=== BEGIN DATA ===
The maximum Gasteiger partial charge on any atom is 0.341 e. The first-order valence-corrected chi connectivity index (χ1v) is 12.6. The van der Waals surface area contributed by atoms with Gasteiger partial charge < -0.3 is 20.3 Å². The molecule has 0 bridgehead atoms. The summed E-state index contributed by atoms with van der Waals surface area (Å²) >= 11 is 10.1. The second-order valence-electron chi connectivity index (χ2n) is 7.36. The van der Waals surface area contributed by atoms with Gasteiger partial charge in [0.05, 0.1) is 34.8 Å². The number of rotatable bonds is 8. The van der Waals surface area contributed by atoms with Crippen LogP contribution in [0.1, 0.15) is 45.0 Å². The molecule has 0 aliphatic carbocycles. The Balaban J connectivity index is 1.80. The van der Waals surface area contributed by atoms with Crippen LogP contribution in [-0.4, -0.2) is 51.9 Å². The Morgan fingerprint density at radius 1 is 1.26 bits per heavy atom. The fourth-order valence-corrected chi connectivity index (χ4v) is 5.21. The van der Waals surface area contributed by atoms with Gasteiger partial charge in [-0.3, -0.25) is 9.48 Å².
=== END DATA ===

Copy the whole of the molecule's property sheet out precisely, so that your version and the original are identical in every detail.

The maximum Gasteiger partial charge on any atom is 0.341 e. The first-order valence-corrected chi connectivity index (χ1v) is 12.6. The van der Waals surface area contributed by atoms with Gasteiger partial charge < -0.3 is 20.3 Å². The molecule has 0 bridgehead atoms. The summed E-state index contributed by atoms with van der Waals surface area (Å²) >= 11 is 10.1. The second-order valence-electron chi connectivity index (χ2n) is 7.36. The van der Waals surface area contributed by atoms with Gasteiger partial charge in [0.05, 0.1) is 34.8 Å². The number of rotatable bonds is 8. The van der Waals surface area contributed by atoms with Crippen LogP contribution in [0.1, 0.15) is 45.0 Å². The molecule has 0 aliphatic carbocycles. The Balaban J connectivity index is 1.80. The van der Waals surface area contributed by atoms with Crippen LogP contribution in [-0.4, -0.2) is 51.9 Å². The Morgan fingerprint density at radius 1 is 1.26 bits per heavy atom. The fourth-order valence-corrected chi connectivity index (χ4v) is 5.21. The van der Waals surface area contributed by atoms with Gasteiger partial charge in [-0.3, -0.25) is 9.48 Å².